“You almost feel ashamed. That someone could be that important that without them you feel like nothing.”

The first time I watched Rihanna’s “We Found Love” was like staring in a mirror watching my life with an ex sans smoking 20 cigarettes at once or sitting in a tub full of water fully clothed. The lead single from Rihanna’s sixth album, Talk that Talk, has generated quite the buzz for one reason or another. From speculations to the leading male model Dudley O’Shaughnessy portraying Chris Brown to the chatter about the videos interpretation to anti-rape campaigners enraged by what they see as Rihanna portraying herself “an object to be possessed by men,” her latest video has everyone talking that talk.

Outside of being cinematically and thematically one of the best videos I’ve seen this year, “We Found Love” taps into a feeling so real it’s eery. Drugs symbolizing toxic love isn’t exactly a brand new concept. But Riri captures it like no other. When I heard the monologue at the beginning of the video I remember feeling: when it’s over and it’s gone you almost wish you could have all that bad stuff back so you can have the good. More than anything her latest video is about an addictive, dysfunctional relationship that has both parties involved so high off love (or the obsession with each other) they’d rather have the toxicity than be without each other.

Prior to this year I had never written about my own domestic violence experience, but I had written lots about my disgust for Chris Brown’s actions and the women who still supported him. It wasn’t until Rihanna’s infamous 20/20 interview with Dianne Sawyers that I realized why their situation in particular was such a touchy topic for me. Listening to Rihanna speak about the two of them becoming “dangerous for one another because it was sort of an obsession” was like reliving my own hurtful relationship from when I was 20-21-years-old. I saw myself in Rihanna. Every word she spoke about being embarrassed by what happened to her, being embarrassed by falling so deep in love with that type of person and loving that person so unconditionally that she went back even after he beat her, could have been my own. It was my story except I had no fame, riches or PR team. I could visualize Rihanna and Chris’ situation when she said, “He had no soul in his eyes, just blank” because I’d seen firsthand what she described.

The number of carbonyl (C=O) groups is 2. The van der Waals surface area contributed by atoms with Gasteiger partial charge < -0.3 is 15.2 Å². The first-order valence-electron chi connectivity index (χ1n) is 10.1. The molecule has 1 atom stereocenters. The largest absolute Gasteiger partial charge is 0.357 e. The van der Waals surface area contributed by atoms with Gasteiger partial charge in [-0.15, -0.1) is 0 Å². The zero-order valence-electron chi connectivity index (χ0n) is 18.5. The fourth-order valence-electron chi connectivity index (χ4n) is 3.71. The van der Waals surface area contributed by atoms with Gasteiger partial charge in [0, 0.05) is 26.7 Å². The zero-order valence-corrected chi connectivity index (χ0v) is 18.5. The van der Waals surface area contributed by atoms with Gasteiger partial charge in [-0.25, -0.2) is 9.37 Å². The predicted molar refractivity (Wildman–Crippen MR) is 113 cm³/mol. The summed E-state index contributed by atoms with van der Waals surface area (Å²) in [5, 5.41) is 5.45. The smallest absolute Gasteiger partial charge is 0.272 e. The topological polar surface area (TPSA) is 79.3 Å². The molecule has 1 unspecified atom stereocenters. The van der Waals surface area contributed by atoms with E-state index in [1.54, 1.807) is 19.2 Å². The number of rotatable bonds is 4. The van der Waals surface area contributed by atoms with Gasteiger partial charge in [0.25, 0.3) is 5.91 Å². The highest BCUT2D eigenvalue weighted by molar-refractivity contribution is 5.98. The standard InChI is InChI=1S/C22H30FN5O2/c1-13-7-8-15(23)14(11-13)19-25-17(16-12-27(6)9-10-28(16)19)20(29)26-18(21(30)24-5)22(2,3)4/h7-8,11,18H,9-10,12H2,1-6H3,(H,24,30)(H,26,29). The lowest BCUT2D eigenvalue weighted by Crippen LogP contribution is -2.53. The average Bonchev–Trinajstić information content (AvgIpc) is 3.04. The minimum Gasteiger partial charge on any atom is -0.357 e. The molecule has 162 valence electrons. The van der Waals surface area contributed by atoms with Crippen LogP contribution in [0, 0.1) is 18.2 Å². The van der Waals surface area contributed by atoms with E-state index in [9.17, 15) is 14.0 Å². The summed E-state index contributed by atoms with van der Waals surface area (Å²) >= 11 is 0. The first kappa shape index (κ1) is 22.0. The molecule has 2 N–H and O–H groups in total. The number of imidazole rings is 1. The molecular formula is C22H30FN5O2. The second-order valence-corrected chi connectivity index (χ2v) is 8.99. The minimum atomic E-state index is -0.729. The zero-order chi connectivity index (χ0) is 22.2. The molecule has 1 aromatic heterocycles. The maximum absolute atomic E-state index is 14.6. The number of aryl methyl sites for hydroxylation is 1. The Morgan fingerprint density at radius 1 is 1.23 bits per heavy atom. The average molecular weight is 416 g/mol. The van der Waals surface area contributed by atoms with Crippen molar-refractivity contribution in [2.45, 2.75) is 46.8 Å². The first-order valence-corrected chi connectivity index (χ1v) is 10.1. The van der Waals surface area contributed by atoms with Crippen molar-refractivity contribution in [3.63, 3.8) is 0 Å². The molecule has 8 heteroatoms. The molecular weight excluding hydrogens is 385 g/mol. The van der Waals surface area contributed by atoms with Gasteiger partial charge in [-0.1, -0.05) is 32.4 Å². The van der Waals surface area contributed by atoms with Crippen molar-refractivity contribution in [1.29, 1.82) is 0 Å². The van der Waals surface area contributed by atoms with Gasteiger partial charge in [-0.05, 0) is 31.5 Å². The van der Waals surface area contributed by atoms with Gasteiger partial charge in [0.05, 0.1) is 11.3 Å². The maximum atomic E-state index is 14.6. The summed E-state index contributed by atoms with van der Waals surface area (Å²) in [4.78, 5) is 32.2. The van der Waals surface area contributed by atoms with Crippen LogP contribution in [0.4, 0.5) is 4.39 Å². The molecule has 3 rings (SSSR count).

What’s more unfortunate than the abuse (both physical and verbal, and I’d argue verbal abuse is far worse) is that like Rihanna, I went back. That type of love was intoxicating. I can hear the ‘that’s not real love,’ chatter now, but until you are in a relationship where you feel what it is like to think you can’t live or breathe without a person, you may not understand. “We Found Love” is only a four minute glimpse of the highs and lows of addiction to toxic love. You live to fight. And then make up. There’s an intensity of highs and lows. The highs are so high you hope they don’t end. Realistically you know they will. Your entire life becomes this bubble where that love and relationship are the only things that matter. And the lows? They’re the lowest of the low. Gut-wrenching pain and confusion. Getting through one day without an argument is a victory. And through it all you both convince yourself that as much as it hurts you need each other like you need air to breathe.

I adore Rihanna because of the her transparency in this video. She bares her soul through her art. For people like me, the authenticity of it makes it relatable. Each time I watch the video I remember how a love so toxic can be so alluring. But as hard as it is to imagine that I was once in something so destructive, I’m also reminded that I’ve never treaded remotely close to anything that toxic since. Growth is a beautiful thing.